Photo of man tackling tinnitus metaphorically when he's really tackling a quarterback.

Over 45 million people in US are affected by tinnitus according to the National Tinnitus Association. If you have it, don’t worry you are not alone. It’s generally unclear why people get tinnitus and there is no cure. For most, the trick to living with it is to come up with ways to deal with it. A perfect place to begin to tackle tinnitus is the ultimate checklist.

Learning About Tinnitus

About one in five people are walking around hearing sounds that no one else can hear because they have tinnitus. The perception of a phantom sound due to an inherent medical problem is the medical description of tinnitus. It’s not an illness of itself, but a symptom, in other words.

The most prevalent reason people get tinnitus is loss of hearing. The brain is attempting to fill in some gaps and that’s one way of thinking of it. Your brain decides what it needs to know after interpreting the sound it hears. For example, your spouse talking to you is just sound waves until the inner ear transforms them into electrical impulses. The brain translates the electrical impulses into words that you can comprehend.

You don’t actually “hear” all the sound that is around you. If the brain doesn’t think a sound is important to you, it filters it out. For instance, you don’t always hear the wind blowing. Because it’s not crucial, the brain masks the sound of it as it passes by your ears even though you can feel it. It would be confusing and distracting if you heard every sound.

When someone develops certain kinds of hearing loss, there are less electrical impulses for the brain to interpret. The signals never arrive because of damage but the brain still waits for them. The brain might attempt to create a sound of its own to fill the space when that happens.

For tinnitus suffers, that sound is:

  • Buzzing
  • Roaring
  • Ringing
  • Clicking
  • Hissing

It might be a soft, loud, low pitched, or high pitched phantom noise.

There are other reasons besides loss of hearing you could have tinnitus. Here are some other potential causes:

  • Ear bone changes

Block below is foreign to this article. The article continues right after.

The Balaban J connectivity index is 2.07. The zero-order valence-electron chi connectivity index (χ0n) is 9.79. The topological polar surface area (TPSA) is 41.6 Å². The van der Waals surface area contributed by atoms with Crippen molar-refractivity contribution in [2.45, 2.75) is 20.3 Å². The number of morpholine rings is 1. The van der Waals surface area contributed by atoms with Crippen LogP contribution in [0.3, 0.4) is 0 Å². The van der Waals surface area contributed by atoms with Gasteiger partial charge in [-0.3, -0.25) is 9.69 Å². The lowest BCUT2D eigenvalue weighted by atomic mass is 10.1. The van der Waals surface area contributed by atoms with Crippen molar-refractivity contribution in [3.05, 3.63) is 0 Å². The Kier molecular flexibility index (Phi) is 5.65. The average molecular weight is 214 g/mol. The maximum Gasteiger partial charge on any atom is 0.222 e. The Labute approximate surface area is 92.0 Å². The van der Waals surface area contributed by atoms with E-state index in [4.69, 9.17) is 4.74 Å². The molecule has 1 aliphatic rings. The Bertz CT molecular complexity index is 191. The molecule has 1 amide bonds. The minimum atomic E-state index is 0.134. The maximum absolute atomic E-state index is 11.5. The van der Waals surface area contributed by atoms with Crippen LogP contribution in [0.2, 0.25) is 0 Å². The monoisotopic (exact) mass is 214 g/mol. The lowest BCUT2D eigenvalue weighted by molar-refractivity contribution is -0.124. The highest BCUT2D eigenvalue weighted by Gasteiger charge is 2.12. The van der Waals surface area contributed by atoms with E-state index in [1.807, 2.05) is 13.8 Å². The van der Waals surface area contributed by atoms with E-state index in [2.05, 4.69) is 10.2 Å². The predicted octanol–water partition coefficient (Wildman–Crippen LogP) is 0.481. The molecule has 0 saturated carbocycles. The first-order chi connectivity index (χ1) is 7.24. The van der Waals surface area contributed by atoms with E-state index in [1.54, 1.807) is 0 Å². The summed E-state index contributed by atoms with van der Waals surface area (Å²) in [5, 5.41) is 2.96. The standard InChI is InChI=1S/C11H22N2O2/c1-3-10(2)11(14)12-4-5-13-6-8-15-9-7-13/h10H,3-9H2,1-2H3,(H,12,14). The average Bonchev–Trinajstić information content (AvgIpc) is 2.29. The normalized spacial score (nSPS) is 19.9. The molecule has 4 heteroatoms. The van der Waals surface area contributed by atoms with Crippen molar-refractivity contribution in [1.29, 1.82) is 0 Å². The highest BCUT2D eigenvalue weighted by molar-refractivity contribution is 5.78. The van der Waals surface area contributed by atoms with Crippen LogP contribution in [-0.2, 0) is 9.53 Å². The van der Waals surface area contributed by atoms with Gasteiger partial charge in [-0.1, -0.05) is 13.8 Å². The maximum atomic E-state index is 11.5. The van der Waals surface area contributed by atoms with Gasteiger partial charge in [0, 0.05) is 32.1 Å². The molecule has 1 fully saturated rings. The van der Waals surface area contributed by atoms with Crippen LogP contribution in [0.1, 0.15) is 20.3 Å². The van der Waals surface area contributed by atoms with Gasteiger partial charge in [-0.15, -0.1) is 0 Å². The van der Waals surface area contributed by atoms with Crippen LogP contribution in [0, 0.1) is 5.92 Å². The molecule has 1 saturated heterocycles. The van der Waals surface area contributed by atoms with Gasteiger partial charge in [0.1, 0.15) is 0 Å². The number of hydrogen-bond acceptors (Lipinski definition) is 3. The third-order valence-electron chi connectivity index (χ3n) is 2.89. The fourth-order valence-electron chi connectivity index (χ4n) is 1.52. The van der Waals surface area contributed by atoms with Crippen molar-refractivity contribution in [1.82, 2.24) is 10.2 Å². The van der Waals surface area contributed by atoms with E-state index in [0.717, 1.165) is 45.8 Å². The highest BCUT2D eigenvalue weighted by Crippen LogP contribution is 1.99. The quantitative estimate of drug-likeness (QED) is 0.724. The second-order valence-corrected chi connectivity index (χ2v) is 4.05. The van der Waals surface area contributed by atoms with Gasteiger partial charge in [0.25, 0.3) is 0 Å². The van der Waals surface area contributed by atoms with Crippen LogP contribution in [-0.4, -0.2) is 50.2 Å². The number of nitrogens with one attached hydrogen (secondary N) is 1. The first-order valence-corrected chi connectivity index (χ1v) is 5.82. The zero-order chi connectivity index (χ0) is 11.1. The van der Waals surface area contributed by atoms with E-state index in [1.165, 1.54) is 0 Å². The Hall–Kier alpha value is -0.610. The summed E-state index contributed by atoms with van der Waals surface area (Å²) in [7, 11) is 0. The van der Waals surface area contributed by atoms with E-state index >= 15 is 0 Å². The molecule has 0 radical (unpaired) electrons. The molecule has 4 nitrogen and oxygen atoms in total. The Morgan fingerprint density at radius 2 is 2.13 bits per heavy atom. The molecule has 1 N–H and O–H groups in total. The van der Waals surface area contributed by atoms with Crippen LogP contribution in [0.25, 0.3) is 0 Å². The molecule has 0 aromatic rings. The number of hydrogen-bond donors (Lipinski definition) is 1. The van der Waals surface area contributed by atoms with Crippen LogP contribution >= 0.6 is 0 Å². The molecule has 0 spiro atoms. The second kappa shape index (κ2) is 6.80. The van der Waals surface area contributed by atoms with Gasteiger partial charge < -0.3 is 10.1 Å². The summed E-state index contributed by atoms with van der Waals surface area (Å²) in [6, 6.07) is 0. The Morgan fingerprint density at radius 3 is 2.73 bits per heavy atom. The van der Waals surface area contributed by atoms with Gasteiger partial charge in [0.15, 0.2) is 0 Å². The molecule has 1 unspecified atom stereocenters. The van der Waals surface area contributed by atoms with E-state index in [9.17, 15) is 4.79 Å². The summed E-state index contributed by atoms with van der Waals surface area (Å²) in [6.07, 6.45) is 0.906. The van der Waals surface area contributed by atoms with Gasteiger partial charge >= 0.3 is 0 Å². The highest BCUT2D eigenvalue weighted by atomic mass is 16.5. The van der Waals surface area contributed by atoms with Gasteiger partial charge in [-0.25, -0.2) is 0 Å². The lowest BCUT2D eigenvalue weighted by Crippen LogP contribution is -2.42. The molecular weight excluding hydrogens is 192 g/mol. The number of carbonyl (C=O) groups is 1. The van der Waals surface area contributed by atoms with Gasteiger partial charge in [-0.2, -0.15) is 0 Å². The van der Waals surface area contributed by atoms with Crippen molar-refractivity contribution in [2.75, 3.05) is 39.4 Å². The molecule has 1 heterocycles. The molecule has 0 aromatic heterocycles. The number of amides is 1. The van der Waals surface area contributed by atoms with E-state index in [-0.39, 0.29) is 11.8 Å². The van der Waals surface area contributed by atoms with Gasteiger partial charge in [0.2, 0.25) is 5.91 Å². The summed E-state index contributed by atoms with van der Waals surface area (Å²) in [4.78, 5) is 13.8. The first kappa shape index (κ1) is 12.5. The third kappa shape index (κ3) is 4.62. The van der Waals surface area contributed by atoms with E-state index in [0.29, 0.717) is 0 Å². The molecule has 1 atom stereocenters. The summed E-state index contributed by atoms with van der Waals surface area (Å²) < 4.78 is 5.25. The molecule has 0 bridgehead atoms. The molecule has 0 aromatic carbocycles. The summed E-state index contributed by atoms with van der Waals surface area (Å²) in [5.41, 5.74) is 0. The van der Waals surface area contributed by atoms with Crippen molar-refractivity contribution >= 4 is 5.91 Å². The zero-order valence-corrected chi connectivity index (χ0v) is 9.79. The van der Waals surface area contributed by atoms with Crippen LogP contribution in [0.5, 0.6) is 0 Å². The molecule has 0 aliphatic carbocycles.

• Malformed capillaries
  • TMJ disorder
  • High blood pressure
  • Earwax build up
  • Poor blood flow in the neck
  • Neck injury
  • Meniere’s disease
  • Atherosclerosis
  • Acoustic neuroma
  • Tumor in the head or neck
  • Medication
  • Loud noises near you
  • Head injury

Although physically harmless, Anxiety and depression have been linked to tinnitus and can create complications like difficulty sleeping and high blood pressure.

Your Ear’s Best Friend is Prevention

As with most things, prevention is how you avoid a problem. Reducing your chances of hearing loss later in life starts with protecting your ears now. Check out these tips to protect your ears:

  • Spending less time wearing headphones or earbuds.
  • If you have an ear infection, see a doctor.
  • When you’re at work or at home reduce long term exposure to loud noises.

Get your hearing examined every few years, too. The test not only alerts you to a hearing loss problem, but it enables you to get treatment or make lifestyle adjustments to lessen further damage.

If You do Hear The Ringing

Ringing doesn’t tell you how or why you got tinnitus, but it does tell you that you have it. A little trial and error can help you understand more.

Find out if the sound goes away over time if you refrain from wearing headphones or earbuds.

Take a close look at your noise exposure. The night before the ringing began were you around loud noise? Did you, for example:

  • Go to a concert
  • Listen to the music of TV with headphones or earbuds
  • Work or sit near an unusually loud noise
  • Attend a party

The tinnitus is most likely short-term if you answered yes to any of these scenarios.

If The Tinnitus Doesn’t go Away

Getting an ear exam would be the next thing to do. Your physician will look for potential causes of the tinnitus like:

  • Infection
  • Inflammation
  • Stress levels
  • Ear wax
  • Ear damage

Here are some particular medications which may cause this problem too:

  • Quinine medications
  • Antidepressants
  • Cancer Meds
  • Water pills
  • Aspirin
  • Antibiotics

Making a change may clear up the tinnitus.

You can schedule a hearing exam if you can’t find any other apparent cause. Hearing aids can better your situation and reduce the ringing, if you do have hearing loss, by using hearing aids.

How is Tinnitus Treated?

Because tinnitus is a side effect and not a disease, treating the cause would be the first step. The tinnitus should go away once you take the correct medication if you have high blood pressure.

For some people, the only answer is to deal with the tinnitus, which means looking for ways to control it. White noise machines can be helpful. The ringing stops when the white noise replaces the sound the brain is missing. You can also try a fan, humidifier or dehumidifier to get the result.

Tinnitus retraining is another strategy. The frequencies of tinnitus are masked by a device which emits similar tones. It can help you learn not to focus on it.

Also, avoiding tinnitus triggers is important. They are not the same for each person, so start keeping a diary. When the tinnitus starts, write down everything right before you heard the ringing.

  • What sound did you hear?
  • What were you doing?
  • What did you eat or drink?

Tracking patterns is possible in this way. Caffeine is a known trigger, so if you had a double espresso each time, you know to order something else next time.

Tinnitus affects your quality of life, so finding ways to reduce its impact or eliminate it is your best chance. To learn more about your tinnitus, schedule an appointment with a hearing care specialist today.

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